Coronavirus spread around the world fast, new genetics analysis shows

Researchers in the UK looked at mutations in the virus and found evidence of rapid spread, but no evidence that the virus is more easily transmitted or more likely to cause serious illness.

"The virus is changing, but this in itself does not mean it is getting worse," genetics researcher Francois Balloux at the University College London Genetics Institute told CNN.

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Balloux and colleagues extracted virus sequences from a gigantic global database used by scientists around the world to share data. They looked at samples taken at different times and from different places, and said they indicate that the virus only started to infect humans at the end of last year.

"This precludes any scenario that assumes that SARSCoV-2 may have been in circulation long before it was identified, and has already infected large populations," Balloux's team wrote in its report, published in the journal Infection, Genetics and Evolution.

Coronavirus mutations: Much too much if nothing

That's one piece of bad news. Some doctors had hoped the virus had circulated for many months, and may have been infected by infecting many more people than has been reported. It would give hope that there may already be some immunity in some populations.

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"Everyone was hoping for it. So was I," Balloux said.

Their findings pour cold water on such an idea. At most, 10% of the global population has been exposed to the virus, Balloux estimates.

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Between humans and bats

Many different studies have shown that the new coronavirus, often called SARS-CoV-2 by scientists, originated in a bat, but had to have infected another animal before it jumped into humans. The first human cases were reported in Wuhan, China, in December last year.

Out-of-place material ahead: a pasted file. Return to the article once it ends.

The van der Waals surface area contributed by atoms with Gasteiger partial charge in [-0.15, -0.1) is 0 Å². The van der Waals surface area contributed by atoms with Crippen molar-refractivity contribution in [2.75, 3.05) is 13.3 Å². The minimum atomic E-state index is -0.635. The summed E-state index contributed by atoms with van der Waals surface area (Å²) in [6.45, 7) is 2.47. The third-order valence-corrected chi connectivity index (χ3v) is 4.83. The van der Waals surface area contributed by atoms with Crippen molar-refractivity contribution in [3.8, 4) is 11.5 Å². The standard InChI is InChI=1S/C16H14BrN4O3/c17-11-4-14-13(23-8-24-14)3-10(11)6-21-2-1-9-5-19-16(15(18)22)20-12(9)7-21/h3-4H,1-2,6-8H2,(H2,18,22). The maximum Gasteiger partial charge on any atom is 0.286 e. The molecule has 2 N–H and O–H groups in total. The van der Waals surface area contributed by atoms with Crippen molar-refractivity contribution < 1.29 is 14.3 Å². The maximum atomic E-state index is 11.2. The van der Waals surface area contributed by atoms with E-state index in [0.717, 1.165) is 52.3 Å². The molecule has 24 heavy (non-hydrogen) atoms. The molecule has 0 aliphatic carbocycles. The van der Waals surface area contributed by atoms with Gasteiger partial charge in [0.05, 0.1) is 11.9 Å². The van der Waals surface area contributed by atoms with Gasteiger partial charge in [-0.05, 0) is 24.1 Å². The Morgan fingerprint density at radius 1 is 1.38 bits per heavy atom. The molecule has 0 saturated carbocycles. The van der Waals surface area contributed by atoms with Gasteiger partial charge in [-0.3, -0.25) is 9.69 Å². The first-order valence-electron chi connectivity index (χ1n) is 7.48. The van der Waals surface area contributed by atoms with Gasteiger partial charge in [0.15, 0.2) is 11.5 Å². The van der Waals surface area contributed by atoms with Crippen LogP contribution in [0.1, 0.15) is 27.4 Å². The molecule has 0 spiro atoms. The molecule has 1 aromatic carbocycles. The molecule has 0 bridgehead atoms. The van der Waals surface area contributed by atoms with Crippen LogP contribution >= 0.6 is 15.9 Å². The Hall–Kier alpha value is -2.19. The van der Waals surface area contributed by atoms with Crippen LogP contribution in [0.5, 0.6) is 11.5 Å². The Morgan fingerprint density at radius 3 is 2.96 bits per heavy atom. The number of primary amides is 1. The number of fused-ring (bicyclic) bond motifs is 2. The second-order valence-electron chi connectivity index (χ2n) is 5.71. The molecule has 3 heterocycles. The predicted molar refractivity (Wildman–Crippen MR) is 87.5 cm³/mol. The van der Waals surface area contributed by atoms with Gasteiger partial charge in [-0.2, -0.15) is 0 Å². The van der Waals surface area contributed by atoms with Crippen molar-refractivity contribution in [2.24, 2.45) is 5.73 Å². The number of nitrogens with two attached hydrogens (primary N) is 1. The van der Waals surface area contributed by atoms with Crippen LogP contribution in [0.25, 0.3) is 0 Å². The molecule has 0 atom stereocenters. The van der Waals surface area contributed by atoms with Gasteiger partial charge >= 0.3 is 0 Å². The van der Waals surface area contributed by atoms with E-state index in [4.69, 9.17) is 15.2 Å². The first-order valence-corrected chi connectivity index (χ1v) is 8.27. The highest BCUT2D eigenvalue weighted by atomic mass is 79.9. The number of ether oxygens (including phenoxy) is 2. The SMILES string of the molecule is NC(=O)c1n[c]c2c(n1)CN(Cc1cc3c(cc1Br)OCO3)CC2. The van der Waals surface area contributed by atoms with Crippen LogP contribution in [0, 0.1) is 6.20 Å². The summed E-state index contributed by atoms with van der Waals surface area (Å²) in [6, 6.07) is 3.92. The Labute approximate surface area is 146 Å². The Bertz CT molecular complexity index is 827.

Viruses make mistakes every time they replicate, and these mutations can be used as what is called a molecular clock to track a virus through time and geography.

"Our results are in line with previous estimates and point to all sequences sharing a common ancestor towards the end of 2019, supporting this as the period when SARS-CoV-2 jumped into its human host," the team wrote.

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"It's very recent," Balloux said. "We are very confident that the host jump happened late last year."

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That's because virus samples taken from all corners of the globe show several mutations, and they are similar mutations. "Everything is everywhere," the team wrote.

"It has been introduced and introduced and introduced in almost every country," Balloux added.

They also found genetic evidence to support the suspicion that the virus infected humans in Europe, the United States and elsewhere weeks or even months before the first official cases were reported in January and February. It would be impossible to find the "first" patient in any country, Balloux said.

"All these ideas about trying to find a patient zero are meaningless because there are so many patient zeros," he said.

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The Balloux team's findings were reviewed by other experts, a process called peer review, before being published in the journal. He said some reports from other teams, published online in what are called preprinted websites, may have drawn incorrect conclusions.

"All viruses mutate naturally. Mutations in themselves are not a bad thing, and there is nothing to suggest that SARS-CoV-2 mutates faster or slower than expected. So far we cannot say whether SARS-CoV-2 will be more or less deadly and contagious, "Balloux said.

Lane Warmbrod, an analyst at the Johns Hopkins Center for Health Security who has been following the reports on the genetics of the new coronavirus. She said more animal studies are needed to demonstrate how changes in the genetics of the virus can make it more or less contagious or pathogenic.

"Just because these studies tell us that these mutations are rapidly spreading or becoming dominant doesn't mean anything other than that we know it happened. It doesn't tell us anything about what happens biologically," Warmbrod told CNN.

Reports of mutations can be important for teams working on drugs and vaccines to fight the coronavirus. Vaccines are especially necessary to target parts of the virus that have been preserved – which do not change over time.

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